DAF representative Adam Northey (centre) is flanked by NQ Dry Tropics staffers Rob Hunt (left) and Rodger Walker

Forum investigates best returns for graziers and reef

BURDEKIN graziers are adopting management practices for a more sustainable and productive farming future – and the results are in to prove it.
The estimated annual average total suspended sediment load leaving Burdekin catchments had reduced by 17.7 per cent in the 12 months to June 2016.
These results are in the latest report card from the Paddock to Reef Integrated Monitoring, Modelling and Reporting program that publishes progress about Reef Plan’s targets.
The sediment reduction, which  received an A rating on the report card, was mainly down to changes in grazing land management.
NQ Dry Tropics hosted a forum in Townsville in late February to review the report card results and cross check with the region’s current funding priorities. Government, industry, researchers, scientists, natural resource managers and landholders representatives attended.
Water quality is a big issue in the Dry Tropics of North Queensland, and this year NQ Dry Tropics launched the implementation phase of its Landholders Driving Change (LDC) project to tackle erosion and improve land management, productivity and Reef water quality in the Burdekin region.
The project is focused on the high-priority Bowen, Broken, Bogie (BBB) catchment near Bowen and Collinsville, which produces almost a quarter of the total fine sediment load that ends up on the Reef.
NQ Dry Tropics’ LDC Land Management Support Coordinator Rodger Walker said it was positive to see a reduction in sediment load leaving Burdekin catchments but that this reduction needs to continue.
“The Landholders Driving Change project is one such initiative to facilitate practice change to do just that,” Mr Walker said.
“The project provided opportunities for the grazing community to drive and influence the design of the project, right from the start.
“As a result the BBB community is focused on implementing and evaluating a range of innovative tools and practices to achieve enduring sustainable and productive land management practices that reduce sediment loss.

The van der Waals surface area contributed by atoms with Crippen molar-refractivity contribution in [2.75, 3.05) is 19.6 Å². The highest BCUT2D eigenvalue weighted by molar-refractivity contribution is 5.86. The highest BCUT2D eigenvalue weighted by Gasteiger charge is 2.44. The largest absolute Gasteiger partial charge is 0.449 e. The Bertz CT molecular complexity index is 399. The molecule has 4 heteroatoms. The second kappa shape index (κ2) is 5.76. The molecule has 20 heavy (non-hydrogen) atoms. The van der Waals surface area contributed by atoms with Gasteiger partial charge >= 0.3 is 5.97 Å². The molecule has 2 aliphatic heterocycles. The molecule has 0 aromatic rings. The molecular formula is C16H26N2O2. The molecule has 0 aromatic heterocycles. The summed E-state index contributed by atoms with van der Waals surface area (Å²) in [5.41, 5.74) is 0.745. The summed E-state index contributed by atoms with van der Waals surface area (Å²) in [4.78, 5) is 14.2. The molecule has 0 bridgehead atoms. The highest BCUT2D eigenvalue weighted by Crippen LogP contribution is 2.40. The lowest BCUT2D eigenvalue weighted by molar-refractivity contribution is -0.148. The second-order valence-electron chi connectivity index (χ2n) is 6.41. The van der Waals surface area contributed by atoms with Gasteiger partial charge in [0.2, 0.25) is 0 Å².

“Monitoring and evaluation is crucial to the credibility of the project. Credibility is essential to encourage graziers and other land managers to participate, and to build ownership by the BBB community,” he said.
NQ Dry Tropics Paddock to Reef officer Jade Fraser agreed and said Landholders Driving Change reflected targeted investment aimed at helping landholders make effective land management practice changes.
“Farmers are practical people. Putting farmers at the centre of the solution to yield results for the Great Barrier Reef and to improve farm production, nets long-term gains for both,” Mr Fraser said.
“NQ Dry Tropics and its delivery partners work hard to engage farmers’ interest in monitoring by working directly with farmers to trial and validate their farm management practices.
“Data is presented in a way that they can see the impact of their management planning and practices and can therefore better argue what is best practice for their farm.
Landholders Driving Change is one of two Major Integrated Projects (MIPs) recommended by the great Barrier Reef Water Science Taskforce.  The Queensland Government has committed a total of $33 million to fund both MIPs.